After watching The Business of Being Born, I felt like it was almost inarguable that homebirth with a midwife was the best option. I recognize that a single movie isn’t justification for a controversial (in the US, anyway) change of course; still, it struck a chord. My friend Sarah sent me a book, Baby Catcher, by a midwife, and I knew my mom used one (in the hospital) for my birth. Certainly there’s a wealth of statistics that confirm that, in healthy pregnancies, homebirths with midwife assistance show fewer complications and involve fewer interventions than hospital births.
Still, feedback from friends and family has been ambivalent at best and hostile at worst. There was the faction who thought it was absurd to consider delivering a baby without pain medication, one comment that I was doing it for attention, and another friend who felt it was insulting to doctors in that it implied that they weren’t competent to deliver babies in hospitals. I get the pain thing, for sure, and I get it when people worry about something going wrong, but, whatever my faults, I rarely crave or demand attention. Sweets, yes, and McNuggets, but not so much attention. That one caught me off-guard.
The nice thing is that I can just not bring it up around objectors. I get what they’re saying, and I understand that they’re on a different page with the issue, but I’m happy with my decision, so that’s okay. The scary part was Heather’s objection. She and I disagree about all sorts of things—meat in marinara sauce, for one—but, as different as we are, we can almost always find common ground on big decisions. This was one of those aberrant occasions when we just couldn’t.
There were a bunch of reasons, the biggest being financial. For the entirety of my prenatal care and delivery with an ob-gyn at a hospital, we were looking at just under $800 (although god knows what kind of surprises they’d tack onto the bill), while insurance covers nearly nothing of the midwife’s fees. The difference in cost is just amazing. I’m not prepared or educated for an anti-corporate tirade, but there’s something awry when having some ladies hang out in your house with a kiddie pool costs four times as much as checking into a hospital with all its attendant staff and equipment. Not unreasonably, Heather found that hard to swallow when babies need so much expensive stuff already.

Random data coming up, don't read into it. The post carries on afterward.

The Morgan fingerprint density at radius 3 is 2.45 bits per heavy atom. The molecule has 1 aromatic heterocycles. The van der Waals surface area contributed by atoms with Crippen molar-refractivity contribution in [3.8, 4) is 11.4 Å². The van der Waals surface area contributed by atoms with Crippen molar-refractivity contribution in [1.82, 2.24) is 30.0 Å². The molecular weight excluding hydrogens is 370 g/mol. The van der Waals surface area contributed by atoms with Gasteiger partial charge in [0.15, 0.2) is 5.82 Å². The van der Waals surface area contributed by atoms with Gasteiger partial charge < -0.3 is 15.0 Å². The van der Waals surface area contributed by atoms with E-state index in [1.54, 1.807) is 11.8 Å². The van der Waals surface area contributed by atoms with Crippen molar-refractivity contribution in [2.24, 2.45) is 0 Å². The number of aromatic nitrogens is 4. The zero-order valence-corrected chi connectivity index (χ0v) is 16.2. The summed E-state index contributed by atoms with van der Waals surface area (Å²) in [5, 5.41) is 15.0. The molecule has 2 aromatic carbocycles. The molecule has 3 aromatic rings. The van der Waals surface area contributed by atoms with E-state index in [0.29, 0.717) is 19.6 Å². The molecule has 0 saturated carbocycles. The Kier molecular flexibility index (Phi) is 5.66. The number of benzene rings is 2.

For another thing, she was not wild about having a gaggle of “hippie dippies” in the house for 48 hours. See, when we went to our initial consultation last month, we thought it was just going to be us in a small office with Midwife Jamie, and then were surprised to find ourselves in a big room with Jamie, Mary, and Karen. I thought they were having a discussion group and we were interrupting, but, no, they were there for us. Have I mentioned Heather and I are scared of new people and large groups?
When we went for our second appointment, the whole crew was there again, and it was again like a feminist discussion group. To me it feels like lunch back when I was in college, differing only in that people are taking notes about my digestive habits. No one is wearing pajamas, to be sure, but it’s casual and full of chuckling over semen. I keep feeling like there should be appetizers on the coffee table. When I was in college, students never met for anything without free food. God, what if I misunderstood protocol and we’re supposed to bring food?
I tried to reassure Heather that probably they wouldn’t all be in the house, all the time, and that it probably wouldn’t take a full 48 hours of together time. If she felt crowded, she could just ask them to step out for a little while. I mean, I’m spitballing here; I have no idea how that works. Again, protocol: do we provide snacks or coffee during the birth? Maybe Heather could get some air on a Starbucks run. Maybe doughnuts.